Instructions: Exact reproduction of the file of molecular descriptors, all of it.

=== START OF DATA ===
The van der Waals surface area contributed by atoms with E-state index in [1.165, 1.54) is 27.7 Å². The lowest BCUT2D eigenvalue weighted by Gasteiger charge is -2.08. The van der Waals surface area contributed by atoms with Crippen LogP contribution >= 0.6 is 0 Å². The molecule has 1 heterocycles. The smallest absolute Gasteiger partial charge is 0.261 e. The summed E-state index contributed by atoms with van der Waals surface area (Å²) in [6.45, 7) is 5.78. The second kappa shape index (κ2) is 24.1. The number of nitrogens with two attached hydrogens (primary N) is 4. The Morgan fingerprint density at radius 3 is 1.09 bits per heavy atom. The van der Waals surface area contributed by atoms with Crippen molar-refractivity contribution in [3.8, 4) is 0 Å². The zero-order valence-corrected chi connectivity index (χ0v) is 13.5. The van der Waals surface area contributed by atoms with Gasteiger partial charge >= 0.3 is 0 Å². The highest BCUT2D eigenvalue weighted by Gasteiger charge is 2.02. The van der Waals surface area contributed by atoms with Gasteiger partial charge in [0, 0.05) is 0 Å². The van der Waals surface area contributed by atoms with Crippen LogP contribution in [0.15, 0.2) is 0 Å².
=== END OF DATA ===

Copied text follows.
The van der Waals surface area contributed by atoms with E-state index in [1.165, 1.54) is 27.7 Å². The lowest BCUT2D eigenvalue weighted by Gasteiger charge is -2.08. The van der Waals surface area contributed by atoms with Crippen LogP contribution >= 0.6 is 0 Å². The molecule has 1 heterocycles. The smallest absolute Gasteiger partial charge is 0.261 e. The summed E-state index contributed by atoms with van der Waals surface area (Å²) in [6.45, 7) is 5.78. The second kappa shape index (κ2) is 24.1. The number of nitrogens with two attached hydrogens (primary N) is 4. The Morgan fingerprint density at radius 3 is 1.09 bits per heavy atom. The van der Waals surface area contributed by atoms with Crippen molar-refractivity contribution in [3.8, 4) is 0 Å². The zero-order valence-corrected chi connectivity index (χ0v) is 13.5. The van der Waals surface area contributed by atoms with Gasteiger partial charge >= 0.3 is 0 Å². The highest BCUT2D eigenvalue weighted by Gasteiger charge is 2.02. The van der Waals surface area contributed by atoms with Gasteiger partial charge in [0, 0.05) is 0 Å². The van der Waals surface area contributed by atoms with Crippen LogP contribution in [0.15, 0.2) is 0 Å².